CVA & STROKE CARE THERAPY

CVA & Stroke Care Therapy focuses on helping our patients recover as much function as possible and return to independent living after emergency treatment has been applied. Depending on the patient’s need, Stroke survivors may require Speech therapy, Physical therapy, and strength training.

Loss of Balance
Severe Headache
Sudden Numbness
Trouble Speaking

when do you seek help

Most stroke symptoms are sudden. One day, you’ll feel numb and suddenly couldn’t walk. It varies from person to person. Physical Exams, Blood tests, CT scans, and other medical tests will be administered to assess your situation.

Here are symptoms of strokes that you should not neglect:

  • Sudden Numbness
  • Dizziness
  • Difficulty walking
  • Loss of body balance coordination
  • Paralysis on parts of your body
  • Sudden dark vision
  • Sudden headache or vomiting.

One effective way to also identify stroke is the acronym “FAST.” From Healthline

Face: Does one side of the face droop?
Arm: If a person holds both arms out, does one drift downward?
Speech: Is their speech abnormal or slurred?
Time: It’s time to call 911 and get to the hospital if any of these symptoms are present.

What is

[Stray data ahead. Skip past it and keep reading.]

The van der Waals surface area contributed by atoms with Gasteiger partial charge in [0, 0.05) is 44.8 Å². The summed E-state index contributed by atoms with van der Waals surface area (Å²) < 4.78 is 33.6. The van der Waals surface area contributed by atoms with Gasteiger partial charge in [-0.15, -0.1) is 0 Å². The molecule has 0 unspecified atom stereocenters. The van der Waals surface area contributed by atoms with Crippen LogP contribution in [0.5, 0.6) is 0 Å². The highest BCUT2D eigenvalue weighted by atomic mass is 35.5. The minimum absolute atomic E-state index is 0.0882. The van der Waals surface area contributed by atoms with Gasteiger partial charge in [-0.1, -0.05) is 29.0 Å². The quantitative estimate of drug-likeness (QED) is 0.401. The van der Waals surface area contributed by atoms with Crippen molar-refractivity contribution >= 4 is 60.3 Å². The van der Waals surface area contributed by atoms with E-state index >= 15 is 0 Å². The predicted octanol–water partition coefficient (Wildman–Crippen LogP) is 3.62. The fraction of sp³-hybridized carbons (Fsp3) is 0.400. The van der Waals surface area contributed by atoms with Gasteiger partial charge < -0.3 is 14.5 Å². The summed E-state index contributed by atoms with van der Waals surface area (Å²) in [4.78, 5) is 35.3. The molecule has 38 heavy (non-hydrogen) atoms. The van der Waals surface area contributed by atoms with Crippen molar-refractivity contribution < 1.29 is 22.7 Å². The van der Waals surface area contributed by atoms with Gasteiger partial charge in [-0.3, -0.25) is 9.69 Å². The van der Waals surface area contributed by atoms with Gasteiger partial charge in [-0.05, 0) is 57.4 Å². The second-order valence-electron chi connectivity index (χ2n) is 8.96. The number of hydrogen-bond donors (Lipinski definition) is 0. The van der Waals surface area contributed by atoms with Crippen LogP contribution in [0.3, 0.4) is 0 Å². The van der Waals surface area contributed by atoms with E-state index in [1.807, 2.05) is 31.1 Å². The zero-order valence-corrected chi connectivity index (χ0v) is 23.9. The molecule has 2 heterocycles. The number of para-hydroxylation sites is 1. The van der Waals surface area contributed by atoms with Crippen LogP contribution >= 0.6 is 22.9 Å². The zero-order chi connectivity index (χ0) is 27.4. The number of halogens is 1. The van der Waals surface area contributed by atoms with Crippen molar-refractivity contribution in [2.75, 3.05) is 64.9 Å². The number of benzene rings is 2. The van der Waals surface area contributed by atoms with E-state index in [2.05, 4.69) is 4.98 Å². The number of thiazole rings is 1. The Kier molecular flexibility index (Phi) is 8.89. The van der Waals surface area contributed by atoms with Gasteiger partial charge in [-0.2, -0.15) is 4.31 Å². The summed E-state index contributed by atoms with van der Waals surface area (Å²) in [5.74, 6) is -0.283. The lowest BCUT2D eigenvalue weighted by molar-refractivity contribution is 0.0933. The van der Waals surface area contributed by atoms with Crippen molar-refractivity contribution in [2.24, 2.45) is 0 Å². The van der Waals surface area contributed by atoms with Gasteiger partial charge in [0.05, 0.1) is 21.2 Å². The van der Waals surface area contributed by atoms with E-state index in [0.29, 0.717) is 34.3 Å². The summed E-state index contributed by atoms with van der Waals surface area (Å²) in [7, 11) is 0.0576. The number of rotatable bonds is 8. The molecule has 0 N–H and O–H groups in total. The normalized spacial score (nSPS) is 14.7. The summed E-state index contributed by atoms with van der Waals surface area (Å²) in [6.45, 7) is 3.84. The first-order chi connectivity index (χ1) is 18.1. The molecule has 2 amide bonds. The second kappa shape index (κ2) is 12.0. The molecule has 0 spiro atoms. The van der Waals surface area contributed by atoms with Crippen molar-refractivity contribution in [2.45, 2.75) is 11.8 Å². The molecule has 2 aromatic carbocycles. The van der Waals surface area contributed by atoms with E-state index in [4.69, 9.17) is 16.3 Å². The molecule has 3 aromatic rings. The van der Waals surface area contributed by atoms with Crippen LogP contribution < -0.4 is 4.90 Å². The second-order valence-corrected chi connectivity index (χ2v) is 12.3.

CVA and STROKE?

Loss of blood flow causes a stroke. Your brain must get the oxygen and nutrients it needs to function at its optimal potential fully. Otherwise, your brain cells can die and later lead to long-term disability or, worst-case scenario, death.

When a stroke happens, you will need therapy right after to help bring back your body to its normal function. It may not yield immediate results, but it guarantees improvements. It is where CVA and Stroke Therapy goes in.

CVA or Cerebrovascular accident is the medical term for a stroke. It has two types, which are an ischemic and hemorrhagic stroke. The difference between the two is that a blockage causes ischemic stroke. It is a common stroke where the needed oxygen and blood are blocked to enter parts of the brain through a blood clot.

The hemorrhagic stroke is ruptured blood vessels. Usually, the blood vessels are ruptured, causing the needed oxygen to be blocked.

The sooner you visit the doctor, the higher chance you’ll get better and be back to normal. It is also crucial that you are consistent with your therapy to ensure optimum results. 

The symptoms of stroke vary. Some may experience difficulty talking, walking, face drop, and immobility on parts of the body. Your therapy will depend on which part of your body is affected, and your diagnostic results. From there, you will be given proper tools and exercises to help you get back up again.